the show

Garden Psychology

encore date: September 1, 2012

original air date: July 21, 2012

Billy Lee Myers, Jr. LMFT analyzes how gardening reflects and affects our well-being. On tour, see what jump-started Kati & David Timmons’ garden progression. Daphne Richards explores how annual color impacts our mood. Pick of the Week is annual sweet potato vine. Trisha Shirey picks the best cucumbers and how to grow them.

Episode Segments

On Tour

Kati and David Timmons

In this no-lawn makeover, Kati and David Timmons didn’t have a grand scheme when they tackled their typical older tract lot. Their garden’s personality, and its raised beds front and back, emerged one plant, one shared shovel, and one rock at a time.

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Question of the Week

Exactly what are annuals and how do they affect our mood?

Botanically, an annual may be just that: a plant that lives for a year and then dies, annually, due to the nature of its life cycle. These plants may or may not actually live an entire year: they die as soon as they flower and produce seed, thus ensuring the next generation.

But horticulturally, an annual is a plant that is used for seasonal interest, and these “annuals” wouldn’t NECESSARILY die each year, IF they were grown in their native habitat.

Winter annuals prefer cool temperatures and can’t handle our summer heat, so we plant them in the fall or winter and enjoy them until they’re killed by warmer temperatures. And summer annuals are the opposite: thriving in our heat but dying almost as soon as cooler weather arrives.

After a cold and cloudy winter, a quick burst of color from a container of cosmos, marigolds, cleomes, or zinnias in the spring are just what the doctor ordered to chase away the winter blahs. And in autumn, we may find our spirits lifted by fall rains, shorter days, and cooler nights, which signal the end of the overbearing heat. So a bed of pansies, snapdragons, larkspur, and calendula helps to wash away the energy-zapping heat-stress.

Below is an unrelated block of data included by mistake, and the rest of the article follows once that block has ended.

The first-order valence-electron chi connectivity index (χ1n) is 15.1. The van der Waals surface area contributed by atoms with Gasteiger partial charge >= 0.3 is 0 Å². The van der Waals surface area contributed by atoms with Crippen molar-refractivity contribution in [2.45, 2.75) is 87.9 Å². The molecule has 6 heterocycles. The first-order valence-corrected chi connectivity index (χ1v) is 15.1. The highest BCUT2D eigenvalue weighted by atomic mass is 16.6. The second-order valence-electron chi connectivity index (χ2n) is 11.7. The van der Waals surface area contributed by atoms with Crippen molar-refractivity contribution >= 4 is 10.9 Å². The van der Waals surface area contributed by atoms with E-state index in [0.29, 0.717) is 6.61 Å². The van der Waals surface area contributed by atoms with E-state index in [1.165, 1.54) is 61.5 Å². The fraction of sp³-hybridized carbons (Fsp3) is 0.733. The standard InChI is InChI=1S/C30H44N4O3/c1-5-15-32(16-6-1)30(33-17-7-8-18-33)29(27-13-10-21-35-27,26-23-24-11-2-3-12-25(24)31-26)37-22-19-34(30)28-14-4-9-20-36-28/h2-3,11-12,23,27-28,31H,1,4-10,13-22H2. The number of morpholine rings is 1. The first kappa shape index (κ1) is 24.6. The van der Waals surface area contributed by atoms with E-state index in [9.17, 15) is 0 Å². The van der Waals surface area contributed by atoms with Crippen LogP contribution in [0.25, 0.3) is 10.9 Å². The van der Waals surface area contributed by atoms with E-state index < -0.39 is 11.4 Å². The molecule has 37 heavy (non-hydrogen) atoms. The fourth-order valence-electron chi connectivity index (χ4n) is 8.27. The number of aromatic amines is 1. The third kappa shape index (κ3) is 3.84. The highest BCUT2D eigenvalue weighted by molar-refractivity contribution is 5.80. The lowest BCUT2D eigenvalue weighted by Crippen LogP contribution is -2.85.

And fragrance, of course, is mood-lifting. The scent of dianthus, sweet peas, daffodils, and hyacinths in the garden can work wonders on frayed nerves.

There should be a place in every yard for a garden, and not just for vegetables. A garden is place where you can dig in the soil regularly and rotate plants according to your mood and the season, as opposed to a landscape, where plants may be shaped and maintained, but the overall look is static and changes aren’t too drastic. Annuals help US transition when the climate does, and ensure that our garden is always interesting, in every season.

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Plant of the Week

Sweet Potato Vine

Sweet Potato Vine

Ipomoea batatas

Although edible, the sweet potato vine is generally grown as an ornamental. These perennial (or often annual) vines are a wonderful addition to any garden. They look absolutely gorgeous spilling over a tall container. You can also allow the vines to cover the ground and fill in large areas. They thrive in our heat and can take the full sun, but they also do well in light shade or bright filtered light.

  • Soil: Most soil types, as long as well-draining, or well-draining container soil.
  • Light: Sun, shade, filtered light, heavy shade but less vigorous. In full sun, it will need more water.
  • Size: Trailing to several feet unless cut back. Cuttings are easy to root.
  • Flowers: None. These plants are grown for their foliar attention. Two very common cultivars are 'Marguerite', which is chartreuse green, and 'Blackie', which is deep purple. The very intense colors of these plants make them a perfect mood-lifter in the summer heat.
  • Water: Sweet potato vines require very little water once established (except in full sun).
  • Hardiness: They are listed as hardy to USDA Zone 8b, or 15 degrees F, so in a hard winter, they might freeze and die. Replant again in spring. Certain cultivars may be even more frost tender, so be sure to protect them from the cold, whenever possible.
  • Deer: Supposedly resistant.